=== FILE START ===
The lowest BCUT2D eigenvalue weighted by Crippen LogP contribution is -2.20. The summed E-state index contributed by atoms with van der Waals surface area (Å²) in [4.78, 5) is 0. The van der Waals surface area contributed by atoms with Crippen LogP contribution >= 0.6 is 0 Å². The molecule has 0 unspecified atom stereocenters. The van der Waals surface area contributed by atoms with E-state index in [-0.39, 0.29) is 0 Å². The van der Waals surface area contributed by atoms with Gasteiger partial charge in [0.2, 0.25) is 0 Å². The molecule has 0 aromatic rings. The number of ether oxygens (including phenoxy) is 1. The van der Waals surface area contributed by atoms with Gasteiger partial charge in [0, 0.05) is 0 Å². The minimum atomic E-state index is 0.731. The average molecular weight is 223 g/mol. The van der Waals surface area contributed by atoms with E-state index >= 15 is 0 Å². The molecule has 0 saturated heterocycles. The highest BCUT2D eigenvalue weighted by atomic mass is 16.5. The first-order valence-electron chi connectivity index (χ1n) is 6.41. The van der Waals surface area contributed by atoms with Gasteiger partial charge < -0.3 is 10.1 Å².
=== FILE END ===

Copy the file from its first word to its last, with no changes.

The lowest BCUT2D eigenvalue weighted by Crippen LogP contribution is -2.20. The summed E-state index contributed by atoms with van der Waals surface area (Å²) in [4.78, 5) is 0. The van der Waals surface area contributed by atoms with Crippen LogP contribution >= 0.6 is 0 Å². The molecule has 0 unspecified atom stereocenters. The van der Waals surface area contributed by atoms with E-state index in [-0.39, 0.29) is 0 Å². The van der Waals surface area contributed by atoms with Gasteiger partial charge in [0.2, 0.25) is 0 Å². The molecule has 0 aromatic rings. The number of ether oxygens (including phenoxy) is 1. The van der Waals surface area contributed by atoms with Gasteiger partial charge in [0, 0.05) is 0 Å². The minimum atomic E-state index is 0.731. The average molecular weight is 223 g/mol. The van der Waals surface area contributed by atoms with E-state index >= 15 is 0 Å². The molecule has 0 saturated heterocycles. The highest BCUT2D eigenvalue weighted by atomic mass is 16.5. The first-order valence-electron chi connectivity index (χ1n) is 6.41. The van der Waals surface area contributed by atoms with Gasteiger partial charge < -0.3 is 10.1 Å².